At the beginning of May, Labour warned of widespread teacher shortages, with figures revealing that applications had declined in the last 12 months.
Despite these shortages, Tristram Hunt, the shadow education secretary, attacked David Cameron for permitting unqualified teachers in the classroom, saying that it had led to a decline in standards in the profession.
It's a view supported by various teaching unions, including the Association of Teachers and Lecturers (ATL), who previously stated that qualified teacher status (QTS) is a "necessary part of the job".
But what do you think? There are currently around 17,000 unqualified teachers working in state schools; do you think there should be a requirement for them to train? Do you think all teachers should be officially qualified to teach?
Read the arguments, vote in our poll and have your say in the comments.
Richard Cairns is head of Brighton College, East Sussex; named UK School of the Year 2013-14 at the Independent Schools Awards
Few people in our lives have a greater impact on us than our teachers: the teacher who nurtured within us a life-long passion for history or music or French, the sports master who convinced us that we could play cricket or netball, and the form tutor who picked us up when we were feeling down and made us feel better about ourselves.
Good schools are only as good as their teachers. And, unsurprisingly, every international survey tells us that the single most important factor in educational outcome is the quality of teaching.
Little wonder, therefore, that we heads see the appointment of teachers as one of the most important things we do. Get it right and our pupils fly. Get it wrong and our pupils flag and fail.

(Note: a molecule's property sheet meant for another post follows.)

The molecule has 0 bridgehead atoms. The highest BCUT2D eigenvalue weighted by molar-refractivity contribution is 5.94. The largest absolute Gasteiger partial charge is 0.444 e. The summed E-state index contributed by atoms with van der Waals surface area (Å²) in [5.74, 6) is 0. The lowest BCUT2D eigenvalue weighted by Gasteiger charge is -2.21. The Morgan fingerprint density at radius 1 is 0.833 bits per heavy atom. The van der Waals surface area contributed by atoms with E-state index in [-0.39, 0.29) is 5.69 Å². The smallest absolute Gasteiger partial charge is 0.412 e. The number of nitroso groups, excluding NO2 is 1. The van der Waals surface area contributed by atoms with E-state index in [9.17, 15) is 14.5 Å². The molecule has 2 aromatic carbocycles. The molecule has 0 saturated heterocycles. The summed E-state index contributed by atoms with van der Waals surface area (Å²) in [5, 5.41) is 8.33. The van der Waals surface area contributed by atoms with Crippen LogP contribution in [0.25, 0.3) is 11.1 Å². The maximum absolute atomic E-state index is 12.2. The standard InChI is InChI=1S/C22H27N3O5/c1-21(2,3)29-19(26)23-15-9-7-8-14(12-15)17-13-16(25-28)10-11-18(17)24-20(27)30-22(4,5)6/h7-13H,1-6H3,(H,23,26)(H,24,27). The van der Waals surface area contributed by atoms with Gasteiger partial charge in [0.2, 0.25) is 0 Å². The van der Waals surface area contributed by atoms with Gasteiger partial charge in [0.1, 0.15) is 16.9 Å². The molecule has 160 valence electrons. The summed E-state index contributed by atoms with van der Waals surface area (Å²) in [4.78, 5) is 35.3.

So how do we find the teachers who will educate and inspire the next generation? The Labour Party would have you believe that we do this by insisting on all teachers having a formal postgraduate certificate of education. For them, that is the acid test of whether a teacher is suitable or not. I take a different view.
I am looking for two things: firstly, strong subject knowledge and secondly, an ability to connect with, and inspire, children. The first seems self-evident to me. I cannot see how anyone can teach a subject they have little knowledge of themselves. How can you challenge and inspire young people intellectually if your own understanding of the subject matter is shallow, patchy or non-existent.
Yet politicians who rail against unqualified teachers seem blind to this, ignoring the shocking reality that in England, 50 per cent of maths teachers and 70 per cent of physics teachers do not even have a degree in the subject they are teaching. Yet, because they have a teaching qualification, they are ‘qualified’.
The second factor in any appointment is the ability to connect with children and to inspire them. Do you really need a certificate of education to do this effectively?
Far better, as we do at Brighton College, that we employ charismatic people with strong subject knowledge whom we then support and train in the classroom in accordance with their needs.
And it is that approach that has allowed me to recruit so many brilliant teachers, many of whom have had valuable experience in other professions: a lawyer with a First from Oxford in history and politics, now inspiring children with a love of both subjects; a nuclear physicist giving his pupils an insight into how physics is actually applied in the real world; an economist with degrees from Cambridge and the LSE whose pupils regularly tell me how inspiring he is; an aid worker turned geography teacher who can talk with authority about reconstruction in Nepal because he has seen it with his own eyes; and a drama teacher who has appeared in Game of Thrones.
These are just some of the 47 teachers on my staff who would not be allowed to teach in most state schools; knowledgeable, inspirational, ‘unqualified’ men and women who are changing children’s lives.
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